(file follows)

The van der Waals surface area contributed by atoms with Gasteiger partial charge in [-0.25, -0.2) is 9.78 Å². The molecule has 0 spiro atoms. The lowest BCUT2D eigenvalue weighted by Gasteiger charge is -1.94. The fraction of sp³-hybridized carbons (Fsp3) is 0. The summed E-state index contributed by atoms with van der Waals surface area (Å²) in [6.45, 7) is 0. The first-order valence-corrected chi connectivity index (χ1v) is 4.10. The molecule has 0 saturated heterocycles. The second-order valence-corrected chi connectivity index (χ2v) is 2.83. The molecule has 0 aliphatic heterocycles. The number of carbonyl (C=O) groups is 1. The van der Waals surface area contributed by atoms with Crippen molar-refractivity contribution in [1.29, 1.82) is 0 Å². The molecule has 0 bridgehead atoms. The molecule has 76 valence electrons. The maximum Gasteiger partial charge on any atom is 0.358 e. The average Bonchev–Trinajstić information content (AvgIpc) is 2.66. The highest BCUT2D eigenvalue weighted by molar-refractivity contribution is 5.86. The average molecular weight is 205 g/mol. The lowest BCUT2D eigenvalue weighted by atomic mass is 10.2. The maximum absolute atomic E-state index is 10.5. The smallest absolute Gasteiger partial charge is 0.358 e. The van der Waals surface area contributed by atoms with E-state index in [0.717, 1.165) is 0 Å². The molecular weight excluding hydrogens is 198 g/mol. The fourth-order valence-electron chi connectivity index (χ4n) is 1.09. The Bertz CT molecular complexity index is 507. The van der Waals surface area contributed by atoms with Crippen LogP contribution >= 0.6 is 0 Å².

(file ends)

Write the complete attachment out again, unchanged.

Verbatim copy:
The van der Waals surface area contributed by atoms with Gasteiger partial charge in [-0.25, -0.2) is 9.78 Å². The molecule has 0 spiro atoms. The lowest BCUT2D eigenvalue weighted by Gasteiger charge is -1.94. The fraction of sp³-hybridized carbons (Fsp3) is 0. The summed E-state index contributed by atoms with van der Waals surface area (Å²) in [6.45, 7) is 0. The first-order valence-corrected chi connectivity index (χ1v) is 4.10. The molecule has 0 saturated heterocycles. The second-order valence-corrected chi connectivity index (χ2v) is 2.83. The molecule has 0 aliphatic heterocycles. The number of carbonyl (C=O) groups is 1. The van der Waals surface area contributed by atoms with Crippen molar-refractivity contribution in [1.29, 1.82) is 0 Å². The molecule has 0 bridgehead atoms. The molecule has 76 valence electrons. The maximum Gasteiger partial charge on any atom is 0.358 e. The average Bonchev–Trinajstić information content (AvgIpc) is 2.66. The highest BCUT2D eigenvalue weighted by molar-refractivity contribution is 5.86. The average molecular weight is 205 g/mol. The lowest BCUT2D eigenvalue weighted by atomic mass is 10.2. The maximum absolute atomic E-state index is 10.5. The smallest absolute Gasteiger partial charge is 0.358 e. The van der Waals surface area contributed by atoms with E-state index in [0.717, 1.165) is 0 Å². The molecular weight excluding hydrogens is 198 g/mol. The fourth-order valence-electron chi connectivity index (χ4n) is 1.09. The Bertz CT molecular complexity index is 507. The van der Waals surface area contributed by atoms with Crippen LogP contribution >= 0.6 is 0 Å².